Legislature vs executive: auditor-general’s independence trumped by budget secrecy


This year, budget secrecy trumped the independence of Commonwealth auditor-general Grant Hehir, and the deputy chair of the parliamentary committee that backs him up is not pleased.

Hehir wanted to inform the bipartisan Joint Committee of Public Accounts and Audit that his proposed budget had been significantly reduced in an unusual last-minute change, but was told only Treasurer Scott Morrison could give him permission. Morrison told him to keep quiet, citing budget secrecy.

The committee’s deputy chair Julian Hill feels this bypassed the role of the JCPAA, as a mechanism by which the legislative arm of government keeps watch on the executive. In this case, it has a role in guarding the auditor-general’s independence as an officer of the parliament by reviewing the proposed budget for the Australian National Audit Office and making a formal statement regarding its adequacy.

“I think what’s transpired, by way of the Treasury gagging the auditor-general, is completely inappropriate,” the Labor MP told The Mandarin.

“To date, there’s been no explanation given, or apology, or indication even that the Treasurer, or the executive of the government, even understand the distinction – which may seem arcane to some, but it is important.”

Grant Hehir

The result: the committee told parliament it endorsed the future ANAO allocations, then found out on budget day it was working from old numbers that did not match the appropriation bills. The difference is a reduction of $690,000 in 2018-19 and $920,000 over the forward estimates.

This is not the first indication that the current government employs a much stricter interpretation of budget secrecy rules than has been the practice for governments past. This year, News Corp reported Senator Penny Wong had been pulled up by security for breaching the rules, by taking some papers to her office 30 minutes early to help prepare the opposition’s reply.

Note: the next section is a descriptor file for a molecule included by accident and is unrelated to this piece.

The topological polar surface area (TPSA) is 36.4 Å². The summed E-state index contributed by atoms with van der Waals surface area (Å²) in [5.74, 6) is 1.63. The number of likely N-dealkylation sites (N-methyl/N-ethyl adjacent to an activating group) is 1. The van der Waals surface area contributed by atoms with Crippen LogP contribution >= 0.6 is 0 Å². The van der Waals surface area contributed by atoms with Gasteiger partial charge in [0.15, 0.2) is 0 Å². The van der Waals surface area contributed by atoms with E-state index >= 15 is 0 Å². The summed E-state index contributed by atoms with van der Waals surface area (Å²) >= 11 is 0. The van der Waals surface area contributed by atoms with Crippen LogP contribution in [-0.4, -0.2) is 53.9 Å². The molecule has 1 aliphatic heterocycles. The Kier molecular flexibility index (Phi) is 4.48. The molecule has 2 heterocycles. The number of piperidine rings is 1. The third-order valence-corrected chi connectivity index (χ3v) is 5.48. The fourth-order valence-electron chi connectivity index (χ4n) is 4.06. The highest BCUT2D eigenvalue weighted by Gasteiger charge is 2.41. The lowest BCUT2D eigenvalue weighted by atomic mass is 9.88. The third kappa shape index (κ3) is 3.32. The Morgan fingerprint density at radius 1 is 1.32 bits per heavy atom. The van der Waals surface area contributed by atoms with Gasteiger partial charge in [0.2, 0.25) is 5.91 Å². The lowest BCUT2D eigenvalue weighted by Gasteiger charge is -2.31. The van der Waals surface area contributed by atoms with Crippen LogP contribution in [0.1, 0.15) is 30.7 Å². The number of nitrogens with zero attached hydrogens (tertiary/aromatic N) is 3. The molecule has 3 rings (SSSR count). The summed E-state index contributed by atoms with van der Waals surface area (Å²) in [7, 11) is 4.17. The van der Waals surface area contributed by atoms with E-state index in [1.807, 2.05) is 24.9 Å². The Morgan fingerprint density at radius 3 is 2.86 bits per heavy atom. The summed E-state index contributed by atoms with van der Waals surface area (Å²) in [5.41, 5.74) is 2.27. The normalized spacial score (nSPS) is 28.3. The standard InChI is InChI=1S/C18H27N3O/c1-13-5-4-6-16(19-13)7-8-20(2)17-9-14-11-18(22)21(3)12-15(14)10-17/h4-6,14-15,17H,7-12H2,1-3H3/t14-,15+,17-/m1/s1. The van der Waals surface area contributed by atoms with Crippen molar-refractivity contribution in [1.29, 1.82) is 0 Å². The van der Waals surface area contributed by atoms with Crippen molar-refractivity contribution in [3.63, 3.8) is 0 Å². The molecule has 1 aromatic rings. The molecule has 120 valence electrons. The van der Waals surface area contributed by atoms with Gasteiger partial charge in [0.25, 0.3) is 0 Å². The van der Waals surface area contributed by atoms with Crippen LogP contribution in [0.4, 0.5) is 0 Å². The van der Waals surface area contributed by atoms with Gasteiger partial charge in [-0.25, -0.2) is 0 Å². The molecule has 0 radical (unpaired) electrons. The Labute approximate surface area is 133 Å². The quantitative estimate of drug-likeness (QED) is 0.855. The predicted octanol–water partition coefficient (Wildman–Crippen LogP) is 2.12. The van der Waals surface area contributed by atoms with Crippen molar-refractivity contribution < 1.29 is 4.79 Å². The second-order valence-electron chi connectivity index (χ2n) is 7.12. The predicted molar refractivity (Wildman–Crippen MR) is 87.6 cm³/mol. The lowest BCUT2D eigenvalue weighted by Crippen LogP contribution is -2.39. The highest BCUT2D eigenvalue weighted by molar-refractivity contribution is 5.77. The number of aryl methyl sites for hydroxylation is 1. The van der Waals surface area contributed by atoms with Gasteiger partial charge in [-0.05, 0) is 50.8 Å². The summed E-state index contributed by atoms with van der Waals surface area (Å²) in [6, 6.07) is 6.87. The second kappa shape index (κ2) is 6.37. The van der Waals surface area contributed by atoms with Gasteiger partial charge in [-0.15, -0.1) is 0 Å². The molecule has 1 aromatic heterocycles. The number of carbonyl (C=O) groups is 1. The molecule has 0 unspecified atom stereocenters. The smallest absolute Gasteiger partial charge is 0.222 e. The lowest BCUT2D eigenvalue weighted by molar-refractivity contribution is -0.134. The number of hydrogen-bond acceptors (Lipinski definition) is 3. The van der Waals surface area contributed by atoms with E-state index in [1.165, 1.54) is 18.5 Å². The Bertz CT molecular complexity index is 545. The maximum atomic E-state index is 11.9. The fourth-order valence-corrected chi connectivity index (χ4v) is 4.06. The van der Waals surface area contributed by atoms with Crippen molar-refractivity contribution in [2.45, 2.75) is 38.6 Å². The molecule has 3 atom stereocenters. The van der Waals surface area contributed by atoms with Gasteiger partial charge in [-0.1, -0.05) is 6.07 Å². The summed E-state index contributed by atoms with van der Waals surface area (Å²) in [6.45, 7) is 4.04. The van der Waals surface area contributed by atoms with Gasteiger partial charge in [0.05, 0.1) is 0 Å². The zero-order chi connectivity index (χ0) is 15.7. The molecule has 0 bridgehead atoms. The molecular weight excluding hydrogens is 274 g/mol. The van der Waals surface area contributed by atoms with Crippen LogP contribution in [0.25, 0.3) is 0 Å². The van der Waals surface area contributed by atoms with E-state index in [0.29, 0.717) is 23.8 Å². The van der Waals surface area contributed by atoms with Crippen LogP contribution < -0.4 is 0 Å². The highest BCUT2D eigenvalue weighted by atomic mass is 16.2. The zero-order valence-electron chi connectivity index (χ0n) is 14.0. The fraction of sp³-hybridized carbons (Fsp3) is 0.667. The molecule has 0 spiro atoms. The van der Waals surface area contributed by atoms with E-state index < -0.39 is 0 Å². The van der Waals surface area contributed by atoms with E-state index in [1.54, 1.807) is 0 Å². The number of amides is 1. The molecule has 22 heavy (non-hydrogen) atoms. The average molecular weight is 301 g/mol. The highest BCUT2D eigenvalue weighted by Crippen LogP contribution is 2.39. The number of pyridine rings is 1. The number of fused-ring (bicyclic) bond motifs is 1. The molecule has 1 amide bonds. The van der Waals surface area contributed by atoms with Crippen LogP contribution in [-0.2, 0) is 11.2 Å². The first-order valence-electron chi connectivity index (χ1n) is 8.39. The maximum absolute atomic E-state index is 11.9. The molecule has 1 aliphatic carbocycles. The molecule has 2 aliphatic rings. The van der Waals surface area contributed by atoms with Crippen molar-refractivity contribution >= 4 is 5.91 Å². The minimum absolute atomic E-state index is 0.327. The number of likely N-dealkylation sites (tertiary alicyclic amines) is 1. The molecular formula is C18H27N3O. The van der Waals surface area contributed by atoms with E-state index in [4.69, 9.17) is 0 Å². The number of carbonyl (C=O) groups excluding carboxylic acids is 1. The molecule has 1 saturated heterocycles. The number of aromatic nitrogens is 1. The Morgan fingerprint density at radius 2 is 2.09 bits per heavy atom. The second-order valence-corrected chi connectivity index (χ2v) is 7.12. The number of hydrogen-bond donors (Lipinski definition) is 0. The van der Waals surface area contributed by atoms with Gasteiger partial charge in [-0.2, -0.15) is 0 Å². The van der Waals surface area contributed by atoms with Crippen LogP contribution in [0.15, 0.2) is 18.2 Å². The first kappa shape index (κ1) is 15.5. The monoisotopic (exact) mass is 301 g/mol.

Shadow treasurer Chris Bowen said she did this “as she was entitled to do, as every member of the opposition has done as long as anybody can remember” and claimed this year was “the first time” Treasury staff had ever stopped the opposition from taking papers out of the lock-up.

For the record

Hill says both he and the JCPAA chair, Coalition Senator Dean Smith, believe this is an important matter and he expects the committee will discuss it further before it next meets on June 20.

In the deputy chair’s view, “Senator Smith is a proper parliamentarian in these matters and will approach the task, as he does, with an open mind” — and Hill is also giving Scott Morrison the benefit of the doubt, at least to some extent.

“In all these situations in life, there’s two possible explanations, to be black-and-white: conspiracy theory or stuff-up,” he said.

“The conspiracy theory is that the gagging, combined with an unexplained budget cut, is another whack at an independent scrutiny agency. …

“The more benign version is a stuff-up, where some bonehead dalek in Finance or Treasury or the Treasurer’s office simply doesn’t understand the distinction [between officers of the parliament and the executive].”